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Old Jul 30, 2004, 10:06 AM   #1
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ok. i am new to these forums so bare with me. this is my first post.

i covet the canon 1d mark ii. i have been using an e-10 for a few years, trying to move slow into digital from 645mf. this is the first camera i think i can live with. since i only have mf and the e-10 now, i'm not committed to any brand. i have used several over the years, but the last 35mm type slr i had was a nikon 8008s. i like canon at this point in time.

the thought of dust on the sensor scares me. i am wondering about using air blasters to 'clear' them. are there some that can be used without harm to the sensor? which ones? can i actually do some of this myself, or should i accept that i will need to have the camera serviced to get it cleared? is dust very problematic with dslr cameras? i will only have one lens for a time, so i hope not!

i guess i am a little concerned. after all, $4k for a body! and i may end up with two. brave new world.

thanks a bunch!

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Old Jul 30, 2004, 10:50 AM   #2
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There are several things to consider. As far as I know, all DSLRs have a physical shutter screen just like SLRs. Also, there is a protective cover over the CCD element. But the first line of protection is the mirror. Unless your camera has a manual mirror lockup control, the mirror will be down anytime the lens is removed.

As for cleaning, it is not recommended that you try cleaning the CCD yourself, if you can even get to it. A soft brush and a LUBRICANT FREE compressed air can are the only things you should try. With the compressed "air" can, use only a slight pressure on the trigger to get a low pressure release. Try spraying it on a piece of paper towel first to see if there is anything that doesn't evaporate. If there is, don't use it on the camera.

Use extreme caution when working around the mirror and shutter shades. They are extremely thin and EXTREMELY fragile.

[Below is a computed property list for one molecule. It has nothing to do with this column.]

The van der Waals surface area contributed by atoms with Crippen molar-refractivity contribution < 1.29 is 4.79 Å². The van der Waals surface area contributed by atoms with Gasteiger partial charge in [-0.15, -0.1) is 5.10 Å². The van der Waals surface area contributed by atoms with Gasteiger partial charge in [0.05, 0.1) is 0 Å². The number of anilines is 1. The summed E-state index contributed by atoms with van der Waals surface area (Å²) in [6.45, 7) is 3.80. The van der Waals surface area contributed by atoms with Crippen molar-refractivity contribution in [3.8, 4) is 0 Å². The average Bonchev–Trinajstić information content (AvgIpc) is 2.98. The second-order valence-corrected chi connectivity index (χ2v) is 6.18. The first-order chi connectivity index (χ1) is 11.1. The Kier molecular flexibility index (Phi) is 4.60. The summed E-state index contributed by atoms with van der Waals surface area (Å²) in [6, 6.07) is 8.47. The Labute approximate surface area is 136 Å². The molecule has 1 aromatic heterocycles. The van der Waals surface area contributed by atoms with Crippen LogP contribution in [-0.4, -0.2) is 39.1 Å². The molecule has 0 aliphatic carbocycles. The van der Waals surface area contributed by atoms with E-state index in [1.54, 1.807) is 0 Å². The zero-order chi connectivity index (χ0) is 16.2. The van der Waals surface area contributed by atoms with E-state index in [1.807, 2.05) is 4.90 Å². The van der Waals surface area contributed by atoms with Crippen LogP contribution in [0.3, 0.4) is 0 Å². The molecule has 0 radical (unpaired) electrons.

Bottom line--If you think there is dirt or lint on the CCD, take it to a professional for cleaning. If they damage the CCD, mirror, or shutter, it is up to them to repair as required or replace the camera.
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Old Jul 30, 2004, 11:53 AM   #3
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With all due respect I disagree. Anyone is is prepared to be both CAREFUL and patient should have no problem.

1. Use a LINT FREE cloth to clean the anti-alias filter which covers the sensor. I first wrap and then scotch tape the cloth to a plastic fork. I have a "wide" wrap and a "narrow wrap."

Do NOT blat it with an air can because there is a very small space between the filter and the sensor and if you manage to blow dust into this space you are in deep trouble. I used to occasionally give a light tap with my air can from a distance, but gave this up an ineffective.

There are a number of companies which sell a cleaning fluid just for this filter - I now just blow on the filter, as I would on glasses and then use my cloth.

Everyone has their own method - Mine is to clean with the wide wrap and then work from right to left with the narrow wrap, and then from the bottom left to the top left. Mind you, not going back and forth - I push from one direction only.

It used to take me three or four tries before it would be clean, but itnow takes about 15 minutes. Dust BTW, will not be a probhlem in shooting at below F10. It only shows up with very narrow apertures.

I use a plastic fork, because this will not hurt the filter, although of course the fork is wrapped in a cloth. You shouldn't be pushing that hard anyway.

I leave the mirrow alone! You can use air on the mirror

Annoying, but not really a MAJOR problem...

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Old Jul 30, 2004, 9:06 PM   #4
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Get an E-1, it's self cleaning!! ;-)
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Old Jul 30, 2004, 9:40 PM   #5
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Dust is just one of those things that happens. Learn how to minimize the possibility of exposing your camera to dust and how to clean your sensor when it does get dust on it. Dust shouldn't be feared (it's going to happen regardless). Common sense goes a long way to keeping your sensor clean. (Turn off camera prior to removing lenses, don't leave camera exposed without having a lens or cap on it, don't change lenses in a dust storm or questionable environments, etc) Finally, learn how to clean your sensor or have someone do it for you. Although care is required, it's not rocket science.
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